Photo courtesy of the CSU

The elected Chancellor of the CSU, Joe Castro

Photo courtesy of the CSU

The elected Chancellor of the CSU, Joe Castro

In the midst of an unprecedented pandemic, it is clear what the top priority of California State University Chancellor Joseph I. Castro is – safely reopening its 23 state one-on-one teaching locations this fall.

Just over a month after serving as head of the country’s largest public university system, Castro spoke to EdSource about his priorities for his first 100 days. Castro also wants to focus on addressing income and racial equality gaps in graduation rates, restoring cuts in the state budget from last year, improving faculty diversity, and exploring better ways to integrate technology into teaching and learning.

“We continue to aim to return to most in-person courses in the fall of 2021,” said Castro. “That depends of course on the conditions under which we can do this. And if the course of the virus, or the dates, or the availability of vaccines, or if our medical experts suggest that an approach is no longer possible, we will make that adjustment. “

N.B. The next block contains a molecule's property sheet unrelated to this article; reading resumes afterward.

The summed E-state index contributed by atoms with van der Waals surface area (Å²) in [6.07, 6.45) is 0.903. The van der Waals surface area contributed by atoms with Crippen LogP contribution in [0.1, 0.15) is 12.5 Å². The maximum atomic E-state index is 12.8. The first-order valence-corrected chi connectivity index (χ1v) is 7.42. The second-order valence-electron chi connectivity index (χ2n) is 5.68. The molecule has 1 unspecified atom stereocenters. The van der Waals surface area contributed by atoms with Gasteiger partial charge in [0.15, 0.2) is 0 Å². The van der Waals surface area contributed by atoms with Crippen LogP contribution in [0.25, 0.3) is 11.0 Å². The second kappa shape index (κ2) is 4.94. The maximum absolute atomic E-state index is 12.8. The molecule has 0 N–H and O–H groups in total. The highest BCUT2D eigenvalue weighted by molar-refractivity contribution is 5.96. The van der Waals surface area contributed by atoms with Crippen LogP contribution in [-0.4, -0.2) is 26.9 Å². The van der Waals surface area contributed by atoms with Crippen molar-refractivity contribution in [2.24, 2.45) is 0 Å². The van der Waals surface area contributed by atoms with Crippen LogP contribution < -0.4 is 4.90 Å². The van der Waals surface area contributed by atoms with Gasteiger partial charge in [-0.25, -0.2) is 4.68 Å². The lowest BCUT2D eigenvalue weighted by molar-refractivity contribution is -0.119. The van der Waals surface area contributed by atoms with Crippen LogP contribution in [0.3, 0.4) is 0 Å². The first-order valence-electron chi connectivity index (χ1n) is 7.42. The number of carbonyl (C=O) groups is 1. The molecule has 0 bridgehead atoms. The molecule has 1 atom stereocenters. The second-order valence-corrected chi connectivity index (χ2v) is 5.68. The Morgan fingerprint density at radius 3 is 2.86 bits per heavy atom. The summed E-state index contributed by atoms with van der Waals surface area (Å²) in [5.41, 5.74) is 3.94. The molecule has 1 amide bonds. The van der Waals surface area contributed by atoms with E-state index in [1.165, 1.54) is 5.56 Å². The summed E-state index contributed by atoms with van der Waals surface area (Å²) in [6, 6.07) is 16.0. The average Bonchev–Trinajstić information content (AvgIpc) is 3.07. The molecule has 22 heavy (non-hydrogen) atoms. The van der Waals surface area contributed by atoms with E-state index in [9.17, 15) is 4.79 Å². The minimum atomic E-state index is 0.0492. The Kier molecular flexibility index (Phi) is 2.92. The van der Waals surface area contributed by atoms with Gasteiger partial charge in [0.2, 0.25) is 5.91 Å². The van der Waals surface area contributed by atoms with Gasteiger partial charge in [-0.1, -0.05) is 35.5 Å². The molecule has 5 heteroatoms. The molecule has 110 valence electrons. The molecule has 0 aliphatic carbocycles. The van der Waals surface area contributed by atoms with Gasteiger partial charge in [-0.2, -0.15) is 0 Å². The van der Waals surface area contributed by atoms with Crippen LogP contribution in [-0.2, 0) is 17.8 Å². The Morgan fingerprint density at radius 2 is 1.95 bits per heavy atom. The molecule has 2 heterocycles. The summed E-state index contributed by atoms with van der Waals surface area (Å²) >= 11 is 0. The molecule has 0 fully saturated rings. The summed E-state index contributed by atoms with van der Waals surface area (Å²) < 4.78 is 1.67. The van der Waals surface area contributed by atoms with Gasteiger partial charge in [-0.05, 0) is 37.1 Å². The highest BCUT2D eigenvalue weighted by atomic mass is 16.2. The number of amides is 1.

Last fall, the CSU hit the headlines because it defied national trends and, despite the pandemic, registered a growth in enrollments in its freshmen classes. However, there are concerns that the growth may not repeat itself this fall. Applications at the 23 locations are down about 5%, and fewer California students are filling out financial aid applications – another indicator for colleges of what to expect this fall. In December, two weeks before the extended application deadline, the CSU announced that it would reopen the campus in the fall to help students and their families make early decisions about college plans.

  1. Safe reopening of campus for personal lessons in fall 2021
  2. Closing equity gaps as part of the 2025 graduation initiative
  3. Working with state and federal lawmakers to invest financially in the CSU
  4. Create new strategies to improve faculty diversity
  5. Explore better ways to integrate technology into teaching and learning

However, Castro knows that much of the system’s success depends on most courses being offered in person. And that cannot be done without a variety of other factors, such as: These include improving vaccine availability in a timely manner, the ability of the administration to encourage vaccination on our sites, and regulations on the type of density requirements we will have to meet in the fall, ”he said. “These are all things that are still open.”